>>> whose experiences are not encapsulated by Civil Rights and Black Power
>>> era value systems. Particularly, the historical emblems and visual
>>> markers of hetero-normative blackness may not speak to the lives and
>>> identities of individuals whose gender, sexual, and/or political
>>> orientations often position them outside of dominant understandings of
>>> black identity. The “post” in post-blackness is a space clearing
>>> gesture of sorts: a radical searching for new forms of self-definition
>>> that are unencumbered, yet deeply informed and enriched by the past.
>>> Post-black ultimately opens up a needed conversation around the perils
>>> and limits of identity formation—and asserts its significance in
>>> visual culture as an iconoclastic queering of blackness, a gesture
>>> that questions the fraught nature of its ideological and historical
>>> parameters and visual rhetorics as potentially alienating and
>>> non-inclusive of various form of difference (i.e. gender-based,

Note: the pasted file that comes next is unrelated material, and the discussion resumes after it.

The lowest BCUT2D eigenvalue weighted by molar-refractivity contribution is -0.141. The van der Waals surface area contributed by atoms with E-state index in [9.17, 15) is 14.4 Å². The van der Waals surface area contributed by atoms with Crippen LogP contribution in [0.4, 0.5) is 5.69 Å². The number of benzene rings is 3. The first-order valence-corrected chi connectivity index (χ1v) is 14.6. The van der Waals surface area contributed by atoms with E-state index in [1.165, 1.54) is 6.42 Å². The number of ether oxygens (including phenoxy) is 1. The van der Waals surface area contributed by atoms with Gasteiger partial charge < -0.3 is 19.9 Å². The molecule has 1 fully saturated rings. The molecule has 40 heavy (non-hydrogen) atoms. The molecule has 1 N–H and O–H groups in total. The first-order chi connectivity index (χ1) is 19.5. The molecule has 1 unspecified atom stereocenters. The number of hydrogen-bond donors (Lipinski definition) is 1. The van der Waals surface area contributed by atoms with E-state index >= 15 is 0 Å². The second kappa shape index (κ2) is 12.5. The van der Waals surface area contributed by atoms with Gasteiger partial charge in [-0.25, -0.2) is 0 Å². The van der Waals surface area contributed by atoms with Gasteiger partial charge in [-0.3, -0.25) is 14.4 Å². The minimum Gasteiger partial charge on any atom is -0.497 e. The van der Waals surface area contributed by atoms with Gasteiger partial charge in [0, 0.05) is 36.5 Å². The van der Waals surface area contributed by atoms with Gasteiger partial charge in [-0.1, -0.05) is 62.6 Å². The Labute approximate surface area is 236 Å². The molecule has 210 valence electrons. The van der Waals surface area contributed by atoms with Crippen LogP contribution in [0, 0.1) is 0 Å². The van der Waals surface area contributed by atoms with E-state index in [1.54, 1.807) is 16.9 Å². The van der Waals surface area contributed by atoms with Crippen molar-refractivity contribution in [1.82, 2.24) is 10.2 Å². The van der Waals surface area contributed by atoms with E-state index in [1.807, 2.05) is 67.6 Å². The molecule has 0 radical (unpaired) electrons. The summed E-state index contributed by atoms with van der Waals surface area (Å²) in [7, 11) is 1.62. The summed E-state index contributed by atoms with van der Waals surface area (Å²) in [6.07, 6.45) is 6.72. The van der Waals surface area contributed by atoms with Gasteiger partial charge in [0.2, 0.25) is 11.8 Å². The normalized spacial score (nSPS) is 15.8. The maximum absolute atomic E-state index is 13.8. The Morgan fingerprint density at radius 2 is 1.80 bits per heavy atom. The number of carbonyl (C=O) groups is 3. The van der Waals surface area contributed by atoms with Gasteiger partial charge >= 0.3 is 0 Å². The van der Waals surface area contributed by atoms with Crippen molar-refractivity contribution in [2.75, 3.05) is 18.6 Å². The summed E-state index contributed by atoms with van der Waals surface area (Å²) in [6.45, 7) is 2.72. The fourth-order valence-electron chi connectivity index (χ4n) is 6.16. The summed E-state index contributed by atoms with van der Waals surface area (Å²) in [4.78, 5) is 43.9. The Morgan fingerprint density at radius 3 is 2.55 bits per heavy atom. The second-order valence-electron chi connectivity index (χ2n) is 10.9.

>>> racial, sexual, political, non-binary, or otherwise).
>>> I will not elaborate here on the specifics of post-black’s emergence
>>> and ensuing debates, but I will say that I see “liquid blackness” as
>>> doing something very similar, which is attempting to deeply expand and
>>> complicate what blackness is—and to explore the complexities of its
>>> expressiveness as residing in materiality, form and as a kind of
>>> affective sensorium. I am currently completing a second book entitled,
>>> A Materiality of Blackness: Critical Reflections on Contemporary Art,
>>> Race, and Formalism. This new research builds upon Queering Post-Black
>>> Art and critically considers and builds upon the relationship between